It's all digital and done with computers these days, so why bother? Doesn't that just make the system less liquid, which is the opposite to one aim of having the stock market?
Plus can't you just play the futures market after hours anyway?
While a lot of trading is executed by computers, a substantial amount is still done at the behest of humans. Brokers managing accounts, Portfolio Managers, and Managers of Mutual Funds doing stock picks etc. Those folks are still initiating a very large number of the trades (or at least one side of a trade). And those humans don't work 7 days a week.
it's not just computers talking to computers at the behest of other computers. And even a lot of places that use computers to create models and such, there are still humans in the loop to ensure that the computers are not ordering something stupid to be done.
I personally worked for a firm that managed nearly $20Billion in stock portfolios. The portfolios were designed to track indexes, or a mix of indexes and actively managed funds, but with the addition of managing for tax efficiency. A lot of complex math and complicated 'solver' programs that figured out each day what if anything to trade in each portfolio. Despite all those computers, humans still reviewed all the trades to be sure they made sense. And those humans only worked 5 days a week.
"After-hours trading" and alternate venues allow one to trade outside of regular market hours. However there are a few reasons why you would not want to:
The purpose of an exchange is to improve liquidity by gathering all buyers and sellers in the same place at the same time. If trading was 24/7, not all market participants would be trading at the same time.
Some markets (including NASDAQ) depend on market makers or specialists to help liquidity. These exchanges are able to mandate that the market maker actively make a market in a security during a meaningful percentage of the trading day. Requiring 24/7 active market making may not be reasonable.
Trading systems, meaning both exchange infrastructure and market participant infrastructure, need maintenance time. It's nice to have the evenings and weekends for scheduled work.
Post-trade clearing and settlement procedures are still somewhat manual at times. You need staff around to handle these processes.
The answer is 7-fold:
BOTTOM LINES: Bubble; bursting bubble; Great Depression; Victory in WWII; All work and no play makes Jack (& Jill) very dull persons.
The stock markets are closed on week-ends and public holidays because the Banks are closed. The Banking is a must to settle the payment obligations.
So you may buy and sell as much as you wish, but unless money changes hands, nothing has really happened.
Now as to why Banking itself is closed on week-ends and public holidays, well a different question :)
Keeping the system 24 hrs up and running does not actually push volumes, but definately push expenses for brokers, Banks etc. There definately is some convinience to buyers and sellers.
There are a number of factors here.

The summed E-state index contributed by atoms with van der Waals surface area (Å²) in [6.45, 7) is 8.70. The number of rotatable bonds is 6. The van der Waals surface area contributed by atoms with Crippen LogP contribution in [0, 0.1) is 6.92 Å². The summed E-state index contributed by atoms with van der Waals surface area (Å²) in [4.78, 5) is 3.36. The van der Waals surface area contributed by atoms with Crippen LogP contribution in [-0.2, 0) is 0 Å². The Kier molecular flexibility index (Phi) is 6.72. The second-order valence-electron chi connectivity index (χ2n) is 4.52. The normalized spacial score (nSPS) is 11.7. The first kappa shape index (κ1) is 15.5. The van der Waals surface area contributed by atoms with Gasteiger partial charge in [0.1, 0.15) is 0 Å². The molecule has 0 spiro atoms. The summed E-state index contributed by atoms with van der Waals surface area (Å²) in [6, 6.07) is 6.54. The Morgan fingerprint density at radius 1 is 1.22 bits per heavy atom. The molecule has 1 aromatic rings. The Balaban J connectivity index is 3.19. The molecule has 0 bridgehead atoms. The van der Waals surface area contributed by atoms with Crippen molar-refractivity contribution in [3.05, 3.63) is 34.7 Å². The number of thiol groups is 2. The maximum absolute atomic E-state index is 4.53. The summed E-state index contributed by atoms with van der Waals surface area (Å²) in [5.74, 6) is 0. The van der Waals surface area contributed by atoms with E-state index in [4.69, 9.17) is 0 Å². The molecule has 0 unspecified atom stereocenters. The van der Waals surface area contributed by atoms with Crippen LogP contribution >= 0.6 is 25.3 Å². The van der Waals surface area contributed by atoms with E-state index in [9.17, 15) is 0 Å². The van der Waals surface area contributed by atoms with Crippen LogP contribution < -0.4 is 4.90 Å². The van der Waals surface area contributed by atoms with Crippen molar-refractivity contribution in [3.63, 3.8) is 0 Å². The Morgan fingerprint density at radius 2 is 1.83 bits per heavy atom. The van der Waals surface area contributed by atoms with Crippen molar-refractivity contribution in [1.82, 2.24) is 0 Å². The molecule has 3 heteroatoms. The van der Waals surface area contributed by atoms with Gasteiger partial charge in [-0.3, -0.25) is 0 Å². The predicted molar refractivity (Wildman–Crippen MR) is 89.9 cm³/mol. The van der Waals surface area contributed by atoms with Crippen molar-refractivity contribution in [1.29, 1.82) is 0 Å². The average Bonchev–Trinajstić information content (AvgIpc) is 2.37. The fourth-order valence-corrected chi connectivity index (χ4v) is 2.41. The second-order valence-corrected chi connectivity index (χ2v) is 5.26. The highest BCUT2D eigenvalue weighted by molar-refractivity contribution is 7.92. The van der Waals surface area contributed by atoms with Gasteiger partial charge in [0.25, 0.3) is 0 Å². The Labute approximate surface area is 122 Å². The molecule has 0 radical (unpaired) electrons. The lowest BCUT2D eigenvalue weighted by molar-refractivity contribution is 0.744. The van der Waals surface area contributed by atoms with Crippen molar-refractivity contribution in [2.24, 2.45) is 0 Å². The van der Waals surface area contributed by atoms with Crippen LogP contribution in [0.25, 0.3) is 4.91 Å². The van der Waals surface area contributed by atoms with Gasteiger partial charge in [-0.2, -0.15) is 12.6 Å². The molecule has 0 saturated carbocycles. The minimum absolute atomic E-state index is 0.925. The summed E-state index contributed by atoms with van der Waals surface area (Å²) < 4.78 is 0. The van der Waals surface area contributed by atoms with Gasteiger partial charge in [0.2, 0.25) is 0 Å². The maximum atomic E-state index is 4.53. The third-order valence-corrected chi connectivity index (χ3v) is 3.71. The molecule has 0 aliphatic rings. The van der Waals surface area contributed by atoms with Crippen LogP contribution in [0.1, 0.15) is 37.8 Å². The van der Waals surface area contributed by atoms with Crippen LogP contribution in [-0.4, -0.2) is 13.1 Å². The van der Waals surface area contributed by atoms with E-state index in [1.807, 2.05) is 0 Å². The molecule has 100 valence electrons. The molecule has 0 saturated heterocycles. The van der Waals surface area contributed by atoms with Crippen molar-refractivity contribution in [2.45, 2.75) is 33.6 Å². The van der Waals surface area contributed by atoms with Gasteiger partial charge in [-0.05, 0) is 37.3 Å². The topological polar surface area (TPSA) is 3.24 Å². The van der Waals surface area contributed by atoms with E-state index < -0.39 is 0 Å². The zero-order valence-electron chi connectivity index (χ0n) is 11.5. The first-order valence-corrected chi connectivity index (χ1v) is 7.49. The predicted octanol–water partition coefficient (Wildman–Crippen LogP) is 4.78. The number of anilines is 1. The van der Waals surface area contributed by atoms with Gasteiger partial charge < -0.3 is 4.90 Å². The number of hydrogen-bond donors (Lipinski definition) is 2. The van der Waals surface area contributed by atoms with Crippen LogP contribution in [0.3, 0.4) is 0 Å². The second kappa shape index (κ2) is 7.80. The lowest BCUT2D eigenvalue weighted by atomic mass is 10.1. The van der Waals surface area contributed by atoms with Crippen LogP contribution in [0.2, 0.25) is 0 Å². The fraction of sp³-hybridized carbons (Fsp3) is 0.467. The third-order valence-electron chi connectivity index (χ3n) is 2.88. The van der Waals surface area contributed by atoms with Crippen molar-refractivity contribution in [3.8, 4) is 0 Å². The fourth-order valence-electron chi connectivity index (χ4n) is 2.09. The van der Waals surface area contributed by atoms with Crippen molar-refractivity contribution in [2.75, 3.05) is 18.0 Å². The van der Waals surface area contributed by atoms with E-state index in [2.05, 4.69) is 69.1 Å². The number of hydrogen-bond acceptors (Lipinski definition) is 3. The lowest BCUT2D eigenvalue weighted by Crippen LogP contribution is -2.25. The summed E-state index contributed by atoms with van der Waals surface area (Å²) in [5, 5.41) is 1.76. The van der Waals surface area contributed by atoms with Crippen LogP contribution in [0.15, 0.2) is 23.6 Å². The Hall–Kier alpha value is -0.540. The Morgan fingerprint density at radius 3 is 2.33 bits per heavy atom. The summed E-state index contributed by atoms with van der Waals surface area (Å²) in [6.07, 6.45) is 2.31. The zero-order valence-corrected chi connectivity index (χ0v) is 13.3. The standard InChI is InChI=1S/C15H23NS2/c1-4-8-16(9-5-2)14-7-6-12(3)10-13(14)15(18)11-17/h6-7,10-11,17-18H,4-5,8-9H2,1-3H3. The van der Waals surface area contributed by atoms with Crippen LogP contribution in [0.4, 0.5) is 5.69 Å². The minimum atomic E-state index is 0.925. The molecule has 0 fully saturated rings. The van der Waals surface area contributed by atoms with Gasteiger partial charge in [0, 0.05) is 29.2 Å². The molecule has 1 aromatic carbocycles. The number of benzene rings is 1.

1) It's important that there is human oversight on the system. At one level someone needs to be monitoring the computers that manage the trading to be sure they are functioning. At another level someone needs to be making judgement calls on important but rare events: when you you suspend trading in a stock? When do you close the stock exchange entirely? It is alleged that unsupervised computer trades were at least partly responsible for the May 2010 selloff. Even if that's unproven, would you really want those unsupervised computers trading with each other for a couple of days? Or even for a couple of hours?
2) Providing 24/7 trading would increase the cost of running a stock exchange, but with only a tiny improvement in liquidity.
3) If the stock exchange ran 24/7 then traders would have to run 24/7. That would add hugely to the cost of trading.
4) The people who would really suffer would be day traders - because there would no longer be such a thing as a day trader. If you were a sole trader then you would need to monitor your investments 24/7, or risk waking up in the morning to find one of your stocks had plummeted overnight.
Simply, most of the above given 'answers' are mere 'justifications' for a practice that has become anachronistic. It did make sense once in the past, but not any more. Computers and networks can run non-stop 24/7; even though the same human beings cannot be expected to work 24/7, we have invented the beautiful concept of multiple shifts; banks may be closed during nights and weekends, but banking is never closed in the internet era; ...The answer must lie in the vested interests of a few stakeholder groups - or - it could just be our difficult to change habits.
The stock market is open at certain hours/days due purely to historical reasons. While most trading is performed electronically by the market makers these days, technology on this front is still relatively new, especially considering that some of the people working in the trading industry today were around well before technology was so intricately connected in to the system.
It could even take several more generations of separation until people in the industry start questioning the status quo, and adjust the rules to match reality.